This Mother's Day will be one 35-year-old Natahlie Herrera won't soon forget.
At 37 weeks pregnant, Herrera was admitted into Henry Mayo Newhall Hospital and she faced a dilemma.
"I had to put my life in the hands of the doctors and God, and just hope that I was gonna make it," Herrera said.
Herrera was succumbing to COVID-19. Doctors said she had to get on a ventilator, but she wanted to hang on for her unborn son.
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"I was so scared that I was going to leave the babies without a mother," she said. "Not only my newborn, but I had a 4-year-old at home."
It was late October. Her dad had just died from a sudden heart attack. Herrera learned he had COVID-19.
"In the moments of grief, you know, we all hugged my mom," Herrera said. "My mom was COVID-positive, too."
Pregnant women who get COVID-19 face a high mortality rate. A recent study found those who contract the virus are 20 times more likely to die than pregnant women who don't get infected.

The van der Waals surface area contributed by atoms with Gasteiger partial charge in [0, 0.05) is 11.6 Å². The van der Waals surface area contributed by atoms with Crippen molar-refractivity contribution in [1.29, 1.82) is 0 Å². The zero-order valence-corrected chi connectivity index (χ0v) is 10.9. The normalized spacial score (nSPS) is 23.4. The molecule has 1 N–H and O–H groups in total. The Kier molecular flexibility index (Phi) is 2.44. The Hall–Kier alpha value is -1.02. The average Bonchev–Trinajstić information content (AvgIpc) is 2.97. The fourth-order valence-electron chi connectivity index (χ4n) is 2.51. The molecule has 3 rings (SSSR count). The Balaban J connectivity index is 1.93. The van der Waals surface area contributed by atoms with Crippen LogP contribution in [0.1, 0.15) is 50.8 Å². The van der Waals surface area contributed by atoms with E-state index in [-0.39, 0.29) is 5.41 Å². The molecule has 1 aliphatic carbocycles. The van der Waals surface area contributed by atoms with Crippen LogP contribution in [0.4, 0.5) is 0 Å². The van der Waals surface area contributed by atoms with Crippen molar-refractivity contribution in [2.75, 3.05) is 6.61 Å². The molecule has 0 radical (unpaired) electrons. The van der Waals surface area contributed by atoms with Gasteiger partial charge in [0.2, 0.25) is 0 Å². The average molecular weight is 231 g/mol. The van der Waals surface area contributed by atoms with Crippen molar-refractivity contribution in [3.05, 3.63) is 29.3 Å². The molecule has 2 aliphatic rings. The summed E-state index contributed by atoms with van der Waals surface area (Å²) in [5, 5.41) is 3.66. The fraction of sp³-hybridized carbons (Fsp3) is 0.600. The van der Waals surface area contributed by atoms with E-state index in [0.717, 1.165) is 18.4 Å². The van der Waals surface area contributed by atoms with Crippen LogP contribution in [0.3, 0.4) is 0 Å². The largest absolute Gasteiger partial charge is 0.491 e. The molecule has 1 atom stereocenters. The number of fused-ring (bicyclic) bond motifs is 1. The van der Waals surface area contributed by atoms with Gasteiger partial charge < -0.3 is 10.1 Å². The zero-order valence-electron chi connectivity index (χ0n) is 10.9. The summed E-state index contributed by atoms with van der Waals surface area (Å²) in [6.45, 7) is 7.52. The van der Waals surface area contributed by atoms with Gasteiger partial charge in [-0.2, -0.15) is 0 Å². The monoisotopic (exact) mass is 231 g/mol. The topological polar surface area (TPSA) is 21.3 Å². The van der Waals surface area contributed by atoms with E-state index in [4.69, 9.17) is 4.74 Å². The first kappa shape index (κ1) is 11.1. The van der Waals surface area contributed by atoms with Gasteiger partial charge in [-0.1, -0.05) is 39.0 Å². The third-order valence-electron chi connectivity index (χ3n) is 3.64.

"Pretty rapidly, she started to get sicker and sicker and sicker," said Dr. Terese Hammond, the medical director of the ICU at Providence Saint John's Health Center.
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Doctors moved quickly to deliver her son and then transferred Herrera to Santa Monica, where she could be put on a machine to keep her heart and lungs going.
"We put her on our ECMO bypass machine. And, for about three weeks she was just nearly as sick as you can get," Hammond said.
The staff monitored her closely.
After nearly a month, Herrera emerged weak and unable to speak.
She watched her father's funeral via FaceTime.
"Knowing we had just lost my dad, I didn't think my mom could take losing her daughter, too," Herrera said.
Herrera still suffers from COVID-related pain and neuropathy. She misses her dad. But this Mother's Day, the pandemic has made her realize what she is truly thankful for.
"I'm feeling blessed because I am here. My mom is still here. My mother-in-law is still here. My siblings. I'm just grateful for those that are still here," she said.